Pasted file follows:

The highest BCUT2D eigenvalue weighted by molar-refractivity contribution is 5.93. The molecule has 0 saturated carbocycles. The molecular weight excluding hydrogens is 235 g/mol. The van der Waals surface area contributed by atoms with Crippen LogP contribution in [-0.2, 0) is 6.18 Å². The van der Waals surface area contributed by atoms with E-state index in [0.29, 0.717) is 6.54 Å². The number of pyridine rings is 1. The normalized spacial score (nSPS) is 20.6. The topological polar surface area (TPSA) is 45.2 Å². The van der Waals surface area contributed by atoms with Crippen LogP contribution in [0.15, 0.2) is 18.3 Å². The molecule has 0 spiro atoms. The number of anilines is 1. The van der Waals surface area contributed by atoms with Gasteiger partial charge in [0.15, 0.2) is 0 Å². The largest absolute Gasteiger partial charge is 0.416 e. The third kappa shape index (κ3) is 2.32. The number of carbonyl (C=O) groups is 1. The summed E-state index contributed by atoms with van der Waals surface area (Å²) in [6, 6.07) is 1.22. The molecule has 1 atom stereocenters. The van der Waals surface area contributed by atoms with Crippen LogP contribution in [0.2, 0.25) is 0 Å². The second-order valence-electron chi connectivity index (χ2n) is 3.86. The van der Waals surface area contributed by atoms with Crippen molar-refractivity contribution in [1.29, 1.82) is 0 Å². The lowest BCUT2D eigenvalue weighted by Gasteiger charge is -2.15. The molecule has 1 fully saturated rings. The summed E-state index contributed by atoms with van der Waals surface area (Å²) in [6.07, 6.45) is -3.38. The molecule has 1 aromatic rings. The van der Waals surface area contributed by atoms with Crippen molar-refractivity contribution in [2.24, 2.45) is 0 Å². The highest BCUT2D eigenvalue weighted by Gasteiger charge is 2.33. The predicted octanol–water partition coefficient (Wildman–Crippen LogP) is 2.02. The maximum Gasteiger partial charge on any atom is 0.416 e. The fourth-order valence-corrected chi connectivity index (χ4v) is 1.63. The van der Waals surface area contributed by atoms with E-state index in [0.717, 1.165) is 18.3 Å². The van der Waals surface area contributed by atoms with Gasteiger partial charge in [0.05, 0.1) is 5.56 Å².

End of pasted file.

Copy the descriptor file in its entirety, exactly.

The highest BCUT2D eigenvalue weighted by molar-refractivity contribution is 5.93. The molecule has 0 saturated carbocycles. The molecular weight excluding hydrogens is 235 g/mol. The van der Waals surface area contributed by atoms with Crippen LogP contribution in [-0.2, 0) is 6.18 Å². The van der Waals surface area contributed by atoms with E-state index in [0.29, 0.717) is 6.54 Å². The number of pyridine rings is 1. The normalized spacial score (nSPS) is 20.6. The topological polar surface area (TPSA) is 45.2 Å². The van der Waals surface area contributed by atoms with Crippen LogP contribution in [0.15, 0.2) is 18.3 Å². The molecule has 0 spiro atoms. The number of anilines is 1. The van der Waals surface area contributed by atoms with Gasteiger partial charge in [0.15, 0.2) is 0 Å². The largest absolute Gasteiger partial charge is 0.416 e. The third kappa shape index (κ3) is 2.32. The number of carbonyl (C=O) groups is 1. The summed E-state index contributed by atoms with van der Waals surface area (Å²) in [6, 6.07) is 1.22. The molecule has 1 atom stereocenters. The van der Waals surface area contributed by atoms with Crippen LogP contribution in [0.2, 0.25) is 0 Å². The second-order valence-electron chi connectivity index (χ2n) is 3.86. The van der Waals surface area contributed by atoms with Crippen molar-refractivity contribution in [1.29, 1.82) is 0 Å². The lowest BCUT2D eigenvalue weighted by Gasteiger charge is -2.15. The molecule has 1 fully saturated rings. The summed E-state index contributed by atoms with van der Waals surface area (Å²) in [6.07, 6.45) is -3.38. The molecule has 1 aromatic rings. The van der Waals surface area contributed by atoms with Crippen molar-refractivity contribution in [2.24, 2.45) is 0 Å². The highest BCUT2D eigenvalue weighted by Gasteiger charge is 2.33. The predicted octanol–water partition coefficient (Wildman–Crippen LogP) is 2.02. The maximum Gasteiger partial charge on any atom is 0.416 e. The fourth-order valence-corrected chi connectivity index (χ4v) is 1.63. The van der Waals surface area contributed by atoms with E-state index in [0.717, 1.165) is 18.3 Å². The van der Waals surface area contributed by atoms with Gasteiger partial charge in [0.05, 0.1) is 5.56 Å².